I honestly don't know. I smoked out Santa when I was a kid and realized on my own he was a lie, but in that moment I chose to preserve the lie for my younger brother Jeff, because I wanted him to be able to enjoy the magic a little longer. (see Santa Trap)

In this age of technology, I expect many a Santa Claus is caught on hidden Nanny Cams. We could leave it up to the kids - let them choose if they want to act detective and expose the lie or just enjoy the ride.

My son is a lot like me, so he would probably be asking for surveillance equipment in his letter to Santa. Am I ruining the magic by not giving him a good Christmas mystery to solve? (Well, there's always the Easter Bunny and the Tooth Fairy too. Maybe we could keep one. What's better: a bunny who brings candy or a fairy who pays you for lost teeth?)

Anyway, to keep up the magic, you have to focus on quantity, not quality, because there have to be a lot of presents to make an impressive display, so your kid is sure beyond a doubt that he was good this year. (Of course, there will always be a lot of presents when you are giving from both yourself and your alter-ego, Santa.)

(Side note: why does Santa bring the really cool stuff, and parents get to give socks? Maybe Santa should be rewarding good behavior with a sturdy pair of shoes, not fancy scooters. Yes, I'd like proper credit for my good deeds too. But I don't even get a "thank you." It's all Santa, Santa, Santa. Or it would be, if I mentioned him at all.)

Anyway, we followed our little guy's lead and didn't say much this year. And he only wanted to see Santa and say "hi." So that was the extent of our "teaching" him about Santa.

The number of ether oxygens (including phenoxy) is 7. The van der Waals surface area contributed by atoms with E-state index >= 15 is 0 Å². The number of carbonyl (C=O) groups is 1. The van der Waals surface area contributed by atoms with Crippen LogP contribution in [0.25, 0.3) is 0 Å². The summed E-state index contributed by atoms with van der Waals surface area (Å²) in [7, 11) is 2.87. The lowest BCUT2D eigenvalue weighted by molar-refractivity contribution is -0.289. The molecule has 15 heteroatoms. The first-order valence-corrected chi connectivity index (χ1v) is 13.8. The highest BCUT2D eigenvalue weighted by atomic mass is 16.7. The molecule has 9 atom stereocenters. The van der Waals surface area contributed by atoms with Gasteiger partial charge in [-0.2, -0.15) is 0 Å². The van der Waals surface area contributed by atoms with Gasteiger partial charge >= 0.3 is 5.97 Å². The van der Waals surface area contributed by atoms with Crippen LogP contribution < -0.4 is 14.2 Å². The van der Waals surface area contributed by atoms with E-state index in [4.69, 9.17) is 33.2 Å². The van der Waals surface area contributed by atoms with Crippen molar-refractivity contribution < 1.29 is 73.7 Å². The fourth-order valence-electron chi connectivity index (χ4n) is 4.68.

And now, here is the conversation I had with my son about Santa to see what he had "learned on the street":


Mommy: Tell me about Santa.
Son: He flies.
Mommy: What else?
Son: He drives a white pickup truck.
Mommy: And?
Son: And an SUV.
Mommy: Cool. Tell me more.
Son: SUV is blue.
Mommy: What do the reindeer do?
Son: They ride in the back.
Mommy: Who drives?
Son: Santa.
Mommy: Where does Mrs. Claus, Santa's wife, sit?
Son: In the middle.
Mommy: Next to Santa? On his lap?
Son: No, in the back.
Mommy: Where is Rudolph?
Son: In the back with the reindeer.
Mommy: How does Santa fly?
Son: On a kite.
Mommy: Tell me more about Santa.
Son: He has a lot of toys.
Mommy: What does he do with the toys?
Son: Goes to the playground.
Mommy: Then what does he do?
Son: He plays with the reindeer.

I like my son's story better than anything Ronak and I could ever come up with. Because let's face it, the magic is in the moments that we spend together, laugh together, walk together, talk together, play together.

Christmas isn't about a guy in a red suit who brings you stuff you want if you are good. It's about sharing yourself (and your toys) at "the playground" with all the people (and reindeer) you love. That's something to celebrate.

Merry Christmas! :-)

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In 2007, we moved to Austin, and this blog chronicled our adaptation to Texas life: festivals, wildflowers, and bats - oh my! Then we had a baby, and that changed everything, so now, we blog about where to buy organic food, what parks are fun for babies, which exterminator is taking care of our scorpion problem. (You know, the usual parental concerns.)